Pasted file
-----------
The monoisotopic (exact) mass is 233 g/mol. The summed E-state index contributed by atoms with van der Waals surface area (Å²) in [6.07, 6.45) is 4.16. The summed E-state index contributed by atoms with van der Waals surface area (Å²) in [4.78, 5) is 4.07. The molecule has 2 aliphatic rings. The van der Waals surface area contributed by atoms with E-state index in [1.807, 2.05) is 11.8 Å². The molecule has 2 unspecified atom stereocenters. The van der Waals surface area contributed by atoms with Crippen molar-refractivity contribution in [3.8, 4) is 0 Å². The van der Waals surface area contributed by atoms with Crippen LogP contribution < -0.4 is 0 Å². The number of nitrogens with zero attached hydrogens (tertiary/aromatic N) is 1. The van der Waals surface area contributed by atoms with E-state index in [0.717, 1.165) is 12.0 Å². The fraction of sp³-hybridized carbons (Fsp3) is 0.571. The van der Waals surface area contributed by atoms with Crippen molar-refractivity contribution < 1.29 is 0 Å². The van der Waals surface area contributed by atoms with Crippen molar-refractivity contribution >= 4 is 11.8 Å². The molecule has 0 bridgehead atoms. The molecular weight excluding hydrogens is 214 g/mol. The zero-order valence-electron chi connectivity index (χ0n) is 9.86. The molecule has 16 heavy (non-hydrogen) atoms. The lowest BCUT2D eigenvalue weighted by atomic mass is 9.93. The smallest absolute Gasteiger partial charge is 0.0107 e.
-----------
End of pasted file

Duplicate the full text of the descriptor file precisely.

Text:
The monoisotopic (exact) mass is 233 g/mol. The summed E-state index contributed by atoms with van der Waals surface area (Å²) in [6.07, 6.45) is 4.16. The summed E-state index contributed by atoms with van der Waals surface area (Å²) in [4.78, 5) is 4.07. The molecule has 2 aliphatic rings. The van der Waals surface area contributed by atoms with E-state index in [1.807, 2.05) is 11.8 Å². The molecule has 2 unspecified atom stereocenters. The van der Waals surface area contributed by atoms with Crippen molar-refractivity contribution in [3.8, 4) is 0 Å². The van der Waals surface area contributed by atoms with Crippen LogP contribution < -0.4 is 0 Å². The number of nitrogens with zero attached hydrogens (tertiary/aromatic N) is 1. The van der Waals surface area contributed by atoms with E-state index in [0.717, 1.165) is 12.0 Å². The fraction of sp³-hybridized carbons (Fsp3) is 0.571. The van der Waals surface area contributed by atoms with Crippen molar-refractivity contribution < 1.29 is 0 Å². The van der Waals surface area contributed by atoms with Crippen molar-refractivity contribution >= 4 is 11.8 Å². The molecule has 0 bridgehead atoms. The molecular weight excluding hydrogens is 214 g/mol. The zero-order valence-electron chi connectivity index (χ0n) is 9.86. The molecule has 16 heavy (non-hydrogen) atoms. The lowest BCUT2D eigenvalue weighted by atomic mass is 9.93. The smallest absolute Gasteiger partial charge is 0.0107 e.